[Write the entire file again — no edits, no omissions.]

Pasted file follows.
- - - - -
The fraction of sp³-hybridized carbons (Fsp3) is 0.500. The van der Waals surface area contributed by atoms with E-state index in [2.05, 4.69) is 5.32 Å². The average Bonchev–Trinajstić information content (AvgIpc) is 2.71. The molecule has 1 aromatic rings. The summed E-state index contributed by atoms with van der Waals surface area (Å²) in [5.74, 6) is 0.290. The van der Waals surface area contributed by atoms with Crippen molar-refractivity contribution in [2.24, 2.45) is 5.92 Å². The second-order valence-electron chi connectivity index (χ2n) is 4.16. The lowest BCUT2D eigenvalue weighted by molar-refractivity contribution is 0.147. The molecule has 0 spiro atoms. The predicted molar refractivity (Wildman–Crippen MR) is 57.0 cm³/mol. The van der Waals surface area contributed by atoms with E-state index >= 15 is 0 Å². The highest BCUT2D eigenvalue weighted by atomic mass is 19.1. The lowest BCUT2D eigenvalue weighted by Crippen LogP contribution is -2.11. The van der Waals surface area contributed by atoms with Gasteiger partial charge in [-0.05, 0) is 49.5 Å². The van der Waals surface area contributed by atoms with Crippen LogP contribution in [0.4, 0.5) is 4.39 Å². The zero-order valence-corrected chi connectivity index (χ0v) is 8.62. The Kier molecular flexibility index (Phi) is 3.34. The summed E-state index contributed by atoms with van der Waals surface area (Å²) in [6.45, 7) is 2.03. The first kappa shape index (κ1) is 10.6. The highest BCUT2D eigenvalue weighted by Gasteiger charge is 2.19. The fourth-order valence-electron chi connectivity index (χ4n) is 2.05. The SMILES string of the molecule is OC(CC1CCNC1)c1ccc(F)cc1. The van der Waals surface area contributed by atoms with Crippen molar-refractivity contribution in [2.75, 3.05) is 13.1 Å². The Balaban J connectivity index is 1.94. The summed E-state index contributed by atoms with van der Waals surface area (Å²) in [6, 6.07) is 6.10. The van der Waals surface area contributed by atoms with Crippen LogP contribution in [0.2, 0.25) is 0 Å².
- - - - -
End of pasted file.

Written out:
The fraction of sp³-hybridized carbons (Fsp3) is 0.500. The van der Waals surface area contributed by atoms with E-state index in [2.05, 4.69) is 5.32 Å². The average Bonchev–Trinajstić information content (AvgIpc) is 2.71. The molecule has 1 aromatic rings. The summed E-state index contributed by atoms with van der Waals surface area (Å²) in [5.74, 6) is 0.290. The van der Waals surface area contributed by atoms with Crippen molar-refractivity contribution in [2.24, 2.45) is 5.92 Å². The second-order valence-electron chi connectivity index (χ2n) is 4.16. The lowest BCUT2D eigenvalue weighted by molar-refractivity contribution is 0.147. The molecule has 0 spiro atoms. The predicted molar refractivity (Wildman–Crippen MR) is 57.0 cm³/mol. The van der Waals surface area contributed by atoms with E-state index >= 15 is 0 Å². The highest BCUT2D eigenvalue weighted by atomic mass is 19.1. The lowest BCUT2D eigenvalue weighted by Crippen LogP contribution is -2.11. The van der Waals surface area contributed by atoms with Gasteiger partial charge in [-0.05, 0) is 49.5 Å². The van der Waals surface area contributed by atoms with Crippen LogP contribution in [0.4, 0.5) is 4.39 Å². The zero-order valence-corrected chi connectivity index (χ0v) is 8.62. The Kier molecular flexibility index (Phi) is 3.34. The summed E-state index contributed by atoms with van der Waals surface area (Å²) in [6.45, 7) is 2.03. The first kappa shape index (κ1) is 10.6. The highest BCUT2D eigenvalue weighted by Gasteiger charge is 2.19. The fourth-order valence-electron chi connectivity index (χ4n) is 2.05. The SMILES string of the molecule is OC(CC1CCNC1)c1ccc(F)cc1. The van der Waals surface area contributed by atoms with Crippen molar-refractivity contribution in [2.75, 3.05) is 13.1 Å². The Balaban J connectivity index is 1.94. The summed E-state index contributed by atoms with van der Waals surface area (Å²) in [6, 6.07) is 6.10. The van der Waals surface area contributed by atoms with Crippen LogP contribution in [0.2, 0.25) is 0 Å².